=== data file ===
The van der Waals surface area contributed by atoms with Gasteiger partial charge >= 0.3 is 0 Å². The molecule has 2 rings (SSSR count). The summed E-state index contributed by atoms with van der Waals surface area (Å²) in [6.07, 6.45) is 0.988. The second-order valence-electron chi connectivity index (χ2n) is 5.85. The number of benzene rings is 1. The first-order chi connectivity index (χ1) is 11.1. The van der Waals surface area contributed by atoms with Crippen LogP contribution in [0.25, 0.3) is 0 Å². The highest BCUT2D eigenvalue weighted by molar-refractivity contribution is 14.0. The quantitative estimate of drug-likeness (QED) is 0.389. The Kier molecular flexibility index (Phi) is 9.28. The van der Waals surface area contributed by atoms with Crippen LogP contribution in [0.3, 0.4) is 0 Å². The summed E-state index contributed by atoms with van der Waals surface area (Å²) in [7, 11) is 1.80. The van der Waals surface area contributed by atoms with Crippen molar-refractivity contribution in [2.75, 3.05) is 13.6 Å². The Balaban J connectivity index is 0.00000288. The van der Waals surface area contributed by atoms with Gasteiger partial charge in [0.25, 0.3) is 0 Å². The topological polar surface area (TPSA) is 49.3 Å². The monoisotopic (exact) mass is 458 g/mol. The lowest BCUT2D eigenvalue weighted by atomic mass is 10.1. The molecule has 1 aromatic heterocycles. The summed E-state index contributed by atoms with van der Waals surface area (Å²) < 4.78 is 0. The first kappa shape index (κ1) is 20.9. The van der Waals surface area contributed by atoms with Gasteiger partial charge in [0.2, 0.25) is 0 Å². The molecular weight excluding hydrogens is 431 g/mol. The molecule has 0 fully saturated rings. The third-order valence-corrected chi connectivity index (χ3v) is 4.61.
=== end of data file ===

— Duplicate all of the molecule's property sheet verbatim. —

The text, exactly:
The van der Waals surface area contributed by atoms with Gasteiger partial charge >= 0.3 is 0 Å². The molecule has 2 rings (SSSR count). The summed E-state index contributed by atoms with van der Waals surface area (Å²) in [6.07, 6.45) is 0.988. The second-order valence-electron chi connectivity index (χ2n) is 5.85. The number of benzene rings is 1. The first-order chi connectivity index (χ1) is 11.1. The van der Waals surface area contributed by atoms with Crippen LogP contribution in [0.25, 0.3) is 0 Å². The highest BCUT2D eigenvalue weighted by molar-refractivity contribution is 14.0. The quantitative estimate of drug-likeness (QED) is 0.389. The Kier molecular flexibility index (Phi) is 9.28. The van der Waals surface area contributed by atoms with Crippen LogP contribution in [0.3, 0.4) is 0 Å². The summed E-state index contributed by atoms with van der Waals surface area (Å²) in [7, 11) is 1.80. The van der Waals surface area contributed by atoms with Crippen molar-refractivity contribution in [2.75, 3.05) is 13.6 Å². The Balaban J connectivity index is 0.00000288. The van der Waals surface area contributed by atoms with Gasteiger partial charge in [0.25, 0.3) is 0 Å². The topological polar surface area (TPSA) is 49.3 Å². The monoisotopic (exact) mass is 458 g/mol. The lowest BCUT2D eigenvalue weighted by atomic mass is 10.1. The molecule has 1 aromatic heterocycles. The summed E-state index contributed by atoms with van der Waals surface area (Å²) < 4.78 is 0. The first kappa shape index (κ1) is 20.9. The van der Waals surface area contributed by atoms with Gasteiger partial charge in [0.2, 0.25) is 0 Å². The molecular weight excluding hydrogens is 431 g/mol. The molecule has 0 fully saturated rings. The third-order valence-corrected chi connectivity index (χ3v) is 4.61.